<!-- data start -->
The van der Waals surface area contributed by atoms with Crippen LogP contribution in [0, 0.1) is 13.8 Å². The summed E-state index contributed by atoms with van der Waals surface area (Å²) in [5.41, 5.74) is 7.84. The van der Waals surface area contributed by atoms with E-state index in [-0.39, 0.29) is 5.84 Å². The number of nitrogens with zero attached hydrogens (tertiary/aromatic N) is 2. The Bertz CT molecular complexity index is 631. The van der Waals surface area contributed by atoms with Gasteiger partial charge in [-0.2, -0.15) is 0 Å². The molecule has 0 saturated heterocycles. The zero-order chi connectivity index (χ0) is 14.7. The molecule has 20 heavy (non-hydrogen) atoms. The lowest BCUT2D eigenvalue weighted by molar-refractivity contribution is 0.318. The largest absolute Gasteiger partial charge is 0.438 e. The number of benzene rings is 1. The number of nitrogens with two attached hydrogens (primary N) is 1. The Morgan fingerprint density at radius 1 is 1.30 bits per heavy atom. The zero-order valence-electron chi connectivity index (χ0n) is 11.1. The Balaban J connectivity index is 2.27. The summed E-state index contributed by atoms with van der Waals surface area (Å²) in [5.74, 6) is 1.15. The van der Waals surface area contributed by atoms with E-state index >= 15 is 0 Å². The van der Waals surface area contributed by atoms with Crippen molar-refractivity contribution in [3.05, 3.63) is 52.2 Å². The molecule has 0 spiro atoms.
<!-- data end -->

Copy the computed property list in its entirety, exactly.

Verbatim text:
The van der Waals surface area contributed by atoms with Crippen LogP contribution in [0, 0.1) is 13.8 Å². The summed E-state index contributed by atoms with van der Waals surface area (Å²) in [5.41, 5.74) is 7.84. The van der Waals surface area contributed by atoms with E-state index in [-0.39, 0.29) is 5.84 Å². The number of nitrogens with zero attached hydrogens (tertiary/aromatic N) is 2. The Bertz CT molecular complexity index is 631. The van der Waals surface area contributed by atoms with Gasteiger partial charge in [-0.2, -0.15) is 0 Å². The molecule has 0 saturated heterocycles. The zero-order chi connectivity index (χ0) is 14.7. The molecule has 20 heavy (non-hydrogen) atoms. The lowest BCUT2D eigenvalue weighted by molar-refractivity contribution is 0.318. The largest absolute Gasteiger partial charge is 0.438 e. The number of benzene rings is 1. The number of nitrogens with two attached hydrogens (primary N) is 1. The Morgan fingerprint density at radius 1 is 1.30 bits per heavy atom. The zero-order valence-electron chi connectivity index (χ0n) is 11.1. The Balaban J connectivity index is 2.27. The summed E-state index contributed by atoms with van der Waals surface area (Å²) in [5.74, 6) is 1.15. The van der Waals surface area contributed by atoms with E-state index >= 15 is 0 Å². The van der Waals surface area contributed by atoms with Crippen molar-refractivity contribution in [3.05, 3.63) is 52.2 Å². The molecule has 0 spiro atoms.